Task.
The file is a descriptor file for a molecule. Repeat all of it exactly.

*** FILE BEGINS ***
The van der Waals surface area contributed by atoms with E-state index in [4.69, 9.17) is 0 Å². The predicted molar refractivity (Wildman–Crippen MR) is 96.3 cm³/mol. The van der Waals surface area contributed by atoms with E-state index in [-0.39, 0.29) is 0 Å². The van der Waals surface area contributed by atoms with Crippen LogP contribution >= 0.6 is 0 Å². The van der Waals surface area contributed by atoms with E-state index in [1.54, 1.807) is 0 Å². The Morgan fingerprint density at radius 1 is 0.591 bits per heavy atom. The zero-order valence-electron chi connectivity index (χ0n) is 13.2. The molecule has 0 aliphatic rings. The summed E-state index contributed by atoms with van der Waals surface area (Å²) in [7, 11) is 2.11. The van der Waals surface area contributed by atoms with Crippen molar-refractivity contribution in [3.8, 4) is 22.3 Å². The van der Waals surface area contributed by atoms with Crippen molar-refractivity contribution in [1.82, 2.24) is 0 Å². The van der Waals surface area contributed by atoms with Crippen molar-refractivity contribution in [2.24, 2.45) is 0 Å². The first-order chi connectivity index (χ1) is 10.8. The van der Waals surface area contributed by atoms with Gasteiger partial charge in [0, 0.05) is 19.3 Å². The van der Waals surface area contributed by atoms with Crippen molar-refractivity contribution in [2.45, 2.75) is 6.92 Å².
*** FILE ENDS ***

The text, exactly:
The van der Waals surface area contributed by atoms with E-state index in [4.69, 9.17) is 0 Å². The predicted molar refractivity (Wildman–Crippen MR) is 96.3 cm³/mol. The van der Waals surface area contributed by atoms with E-state index in [-0.39, 0.29) is 0 Å². The van der Waals surface area contributed by atoms with Crippen LogP contribution >= 0.6 is 0 Å². The van der Waals surface area contributed by atoms with E-state index in [1.54, 1.807) is 0 Å². The Morgan fingerprint density at radius 1 is 0.591 bits per heavy atom. The zero-order valence-electron chi connectivity index (χ0n) is 13.2. The molecule has 0 aliphatic rings. The summed E-state index contributed by atoms with van der Waals surface area (Å²) in [7, 11) is 2.11. The van der Waals surface area contributed by atoms with Crippen molar-refractivity contribution in [3.8, 4) is 22.3 Å². The van der Waals surface area contributed by atoms with Crippen molar-refractivity contribution in [1.82, 2.24) is 0 Å². The van der Waals surface area contributed by atoms with Crippen molar-refractivity contribution in [2.24, 2.45) is 0 Å². The first-order chi connectivity index (χ1) is 10.8. The van der Waals surface area contributed by atoms with Gasteiger partial charge in [0, 0.05) is 19.3 Å². The van der Waals surface area contributed by atoms with Crippen molar-refractivity contribution in [2.45, 2.75) is 6.92 Å².